Western Europe's 1st vertical spaceport cleared for launch, hopes to see rockets fly in 2024

water breaks on the shores of a raised green mesa as the tower of a spaceport launchpad stads in the distance.
A planned spaceport on the Shetland Islands off the northern coast of Scotland. (Image credit: SaxaVord)

The SaxaVord spaceport on the Shetland Islands off the northern coast of Scotland has officially become western Europe's first licensed spaceport capable of launching rockets vertically. 

SaxaVord, located on Unst, the northernmost island of the Shetland archipelago, received a license from the United Kingdom's Civil Aviation Authority (CAA) on Sunday, Dec. 17. Although no debut launch date has been announced yet, the CAA said in a statement that the license "paves the way for rocket launches on U.K. soil from 2024."

SaxaVord, one of the two competing Scotland-based launch sites, has partnerships with several companies developing small satellite launchers including U.K.-based Skyrora, German-headquartered HyImpulse and Augsburg Rocket Company, and the U.S. aerospace giant Lockheed Martin.

Related: Europe's 1st continental spaceport is open for business in Norway

Skyrora, whose suborbital Skylark L rocket failed during a debut test flight in Iceland in December 2022, welcomed the new announcement. In an emailed statement, the company said it has previously applied for a CAA license to operate their vehicles from the U.K. and is awaiting the outcome.

"Two other licenses need to be granted to separate entities for a launch to be undertaken fully within the regulations: the Range Operator License and the Launching License," Skyrora's head of government affairs Alan Thompson said in the statement. "Skyrora has a live Launch License application being assessed and we eagerly anticipate permission to be granted early in 2024 to undertake a launch at SaxaVord in the summer."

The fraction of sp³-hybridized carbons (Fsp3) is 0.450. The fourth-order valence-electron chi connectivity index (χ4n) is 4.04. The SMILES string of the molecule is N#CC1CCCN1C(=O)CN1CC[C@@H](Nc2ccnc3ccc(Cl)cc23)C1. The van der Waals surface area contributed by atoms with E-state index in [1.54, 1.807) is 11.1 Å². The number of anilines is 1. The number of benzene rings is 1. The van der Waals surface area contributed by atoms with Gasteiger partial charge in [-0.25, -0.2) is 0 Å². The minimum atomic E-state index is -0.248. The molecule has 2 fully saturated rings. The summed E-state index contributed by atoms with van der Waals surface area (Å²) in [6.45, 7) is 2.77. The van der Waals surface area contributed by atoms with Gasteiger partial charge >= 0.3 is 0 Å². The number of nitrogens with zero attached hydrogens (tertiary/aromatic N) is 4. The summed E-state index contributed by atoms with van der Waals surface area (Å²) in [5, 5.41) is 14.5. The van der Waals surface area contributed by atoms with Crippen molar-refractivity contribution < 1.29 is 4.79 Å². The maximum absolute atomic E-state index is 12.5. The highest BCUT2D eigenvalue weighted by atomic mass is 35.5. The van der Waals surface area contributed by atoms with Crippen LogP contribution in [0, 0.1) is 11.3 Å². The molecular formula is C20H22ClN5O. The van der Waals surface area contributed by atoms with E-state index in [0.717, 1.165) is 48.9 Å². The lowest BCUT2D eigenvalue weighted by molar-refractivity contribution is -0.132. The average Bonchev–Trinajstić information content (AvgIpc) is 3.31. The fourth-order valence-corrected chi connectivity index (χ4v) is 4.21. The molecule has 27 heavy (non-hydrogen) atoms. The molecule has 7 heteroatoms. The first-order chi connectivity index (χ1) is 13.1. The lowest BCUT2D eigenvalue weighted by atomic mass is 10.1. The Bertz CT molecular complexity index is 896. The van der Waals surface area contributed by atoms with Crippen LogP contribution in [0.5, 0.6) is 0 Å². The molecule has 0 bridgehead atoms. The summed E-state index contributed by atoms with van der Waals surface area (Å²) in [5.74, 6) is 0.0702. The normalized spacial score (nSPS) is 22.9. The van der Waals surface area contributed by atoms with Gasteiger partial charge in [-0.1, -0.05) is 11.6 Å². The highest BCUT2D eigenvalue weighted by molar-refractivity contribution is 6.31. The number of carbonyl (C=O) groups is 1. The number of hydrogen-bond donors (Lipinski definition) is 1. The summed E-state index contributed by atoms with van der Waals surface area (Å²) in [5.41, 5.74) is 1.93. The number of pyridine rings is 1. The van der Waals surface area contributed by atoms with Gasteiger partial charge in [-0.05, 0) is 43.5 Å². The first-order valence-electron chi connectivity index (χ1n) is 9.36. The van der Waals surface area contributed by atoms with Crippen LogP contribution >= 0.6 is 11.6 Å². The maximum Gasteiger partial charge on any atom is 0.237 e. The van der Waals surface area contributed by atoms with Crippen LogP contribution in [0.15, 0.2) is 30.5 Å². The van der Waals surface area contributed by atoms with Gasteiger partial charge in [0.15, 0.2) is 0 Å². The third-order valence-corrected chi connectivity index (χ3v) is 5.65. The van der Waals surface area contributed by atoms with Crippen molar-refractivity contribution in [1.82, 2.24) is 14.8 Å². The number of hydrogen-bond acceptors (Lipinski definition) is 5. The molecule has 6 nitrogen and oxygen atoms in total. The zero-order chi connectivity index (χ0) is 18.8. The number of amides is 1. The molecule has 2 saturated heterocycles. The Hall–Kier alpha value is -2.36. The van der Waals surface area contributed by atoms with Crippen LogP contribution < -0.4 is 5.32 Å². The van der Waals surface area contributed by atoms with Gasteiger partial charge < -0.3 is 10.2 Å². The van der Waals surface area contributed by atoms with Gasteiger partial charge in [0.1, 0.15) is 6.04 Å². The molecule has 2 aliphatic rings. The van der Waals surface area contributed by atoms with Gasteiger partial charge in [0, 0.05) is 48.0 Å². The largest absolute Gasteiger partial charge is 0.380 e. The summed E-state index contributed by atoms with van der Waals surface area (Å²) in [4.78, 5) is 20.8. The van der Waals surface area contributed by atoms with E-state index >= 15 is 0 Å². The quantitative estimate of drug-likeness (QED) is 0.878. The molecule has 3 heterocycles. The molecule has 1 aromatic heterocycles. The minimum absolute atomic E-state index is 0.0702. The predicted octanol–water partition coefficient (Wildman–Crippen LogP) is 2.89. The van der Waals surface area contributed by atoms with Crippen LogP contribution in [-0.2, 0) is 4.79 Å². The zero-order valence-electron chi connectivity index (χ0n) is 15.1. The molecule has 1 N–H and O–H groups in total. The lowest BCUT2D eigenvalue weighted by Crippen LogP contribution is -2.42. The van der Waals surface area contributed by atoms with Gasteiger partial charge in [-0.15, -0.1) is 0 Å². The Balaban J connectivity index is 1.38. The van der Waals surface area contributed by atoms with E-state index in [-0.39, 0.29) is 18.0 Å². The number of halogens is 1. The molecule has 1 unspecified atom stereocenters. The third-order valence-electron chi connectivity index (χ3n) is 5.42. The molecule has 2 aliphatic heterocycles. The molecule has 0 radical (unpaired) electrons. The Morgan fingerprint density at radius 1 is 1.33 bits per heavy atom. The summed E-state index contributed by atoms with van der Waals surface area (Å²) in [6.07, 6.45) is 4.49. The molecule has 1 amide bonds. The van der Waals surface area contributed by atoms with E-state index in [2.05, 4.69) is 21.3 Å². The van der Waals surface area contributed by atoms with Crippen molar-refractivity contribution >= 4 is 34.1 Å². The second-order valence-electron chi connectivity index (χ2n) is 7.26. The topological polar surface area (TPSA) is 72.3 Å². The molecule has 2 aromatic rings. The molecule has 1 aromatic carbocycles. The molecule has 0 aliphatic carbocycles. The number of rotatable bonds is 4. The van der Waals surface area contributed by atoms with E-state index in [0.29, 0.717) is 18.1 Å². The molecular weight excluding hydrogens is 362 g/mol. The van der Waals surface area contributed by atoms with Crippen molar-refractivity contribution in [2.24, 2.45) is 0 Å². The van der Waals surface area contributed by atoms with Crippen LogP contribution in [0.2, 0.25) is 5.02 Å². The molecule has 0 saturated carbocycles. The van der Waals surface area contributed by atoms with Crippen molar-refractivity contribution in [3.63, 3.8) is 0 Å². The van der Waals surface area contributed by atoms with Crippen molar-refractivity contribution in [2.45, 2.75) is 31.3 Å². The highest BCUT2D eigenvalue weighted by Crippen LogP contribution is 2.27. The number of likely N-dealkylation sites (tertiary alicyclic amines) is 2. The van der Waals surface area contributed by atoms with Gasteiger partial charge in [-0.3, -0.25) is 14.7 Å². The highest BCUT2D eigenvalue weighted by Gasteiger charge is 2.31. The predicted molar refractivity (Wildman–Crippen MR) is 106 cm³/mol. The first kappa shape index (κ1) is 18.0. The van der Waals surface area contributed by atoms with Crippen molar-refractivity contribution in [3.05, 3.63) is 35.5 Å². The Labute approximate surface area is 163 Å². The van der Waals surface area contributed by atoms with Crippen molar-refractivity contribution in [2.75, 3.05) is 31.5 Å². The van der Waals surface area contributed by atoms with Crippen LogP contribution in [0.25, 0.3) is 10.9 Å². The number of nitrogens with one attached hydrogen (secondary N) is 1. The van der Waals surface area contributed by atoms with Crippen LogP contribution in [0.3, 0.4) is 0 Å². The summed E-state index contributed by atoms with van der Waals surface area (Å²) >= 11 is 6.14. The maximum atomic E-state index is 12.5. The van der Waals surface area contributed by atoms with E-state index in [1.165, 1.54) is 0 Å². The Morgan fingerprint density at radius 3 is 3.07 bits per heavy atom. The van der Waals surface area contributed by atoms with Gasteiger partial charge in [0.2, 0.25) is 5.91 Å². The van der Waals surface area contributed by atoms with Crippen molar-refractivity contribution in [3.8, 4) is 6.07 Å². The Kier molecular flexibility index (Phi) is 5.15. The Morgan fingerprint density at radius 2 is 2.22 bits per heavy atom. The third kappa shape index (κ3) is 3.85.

Rocket Company Augsburg, too, expects to conduct its first orbital flight from SaxaVord next year, according to earlier reports in SpaceNews. Its compatriot firm HyImpulse recently received £3.4 million from the U.K. Space Agency to fund the testing of its hybrid propulsion rocket at the Shetland site and plans to launch a suborbital test rocket from Australia in early 2024. 

SaxaVord is one of three U.K. launch sites vying to become Europe's leading spacehub. The Sutherland Spaceport, located on the Scottish north coast some 260 miles (420 kilometers) southwest of SaxaVord, is still awaiting a license. But this site, located on the picturesque A' Mhòine peninsula, appears to have gained less traction with rocket companies, having secured just one main partnership — with U.K. based Orbex, which is developing its biofuel-fired Prime launcher in the nearby Forres. 

The U.K. has another licensed spaceport — Newquay in Cornwall — which hosted the failed launch attempt by Virgin Orbit last year. Although the company's converted Boeing 747 successfully took off from Newquay's runway in January 2023 with the Launcher One micro-rocket on-board, that launcher failed shortly after its release from the carrier aircraft.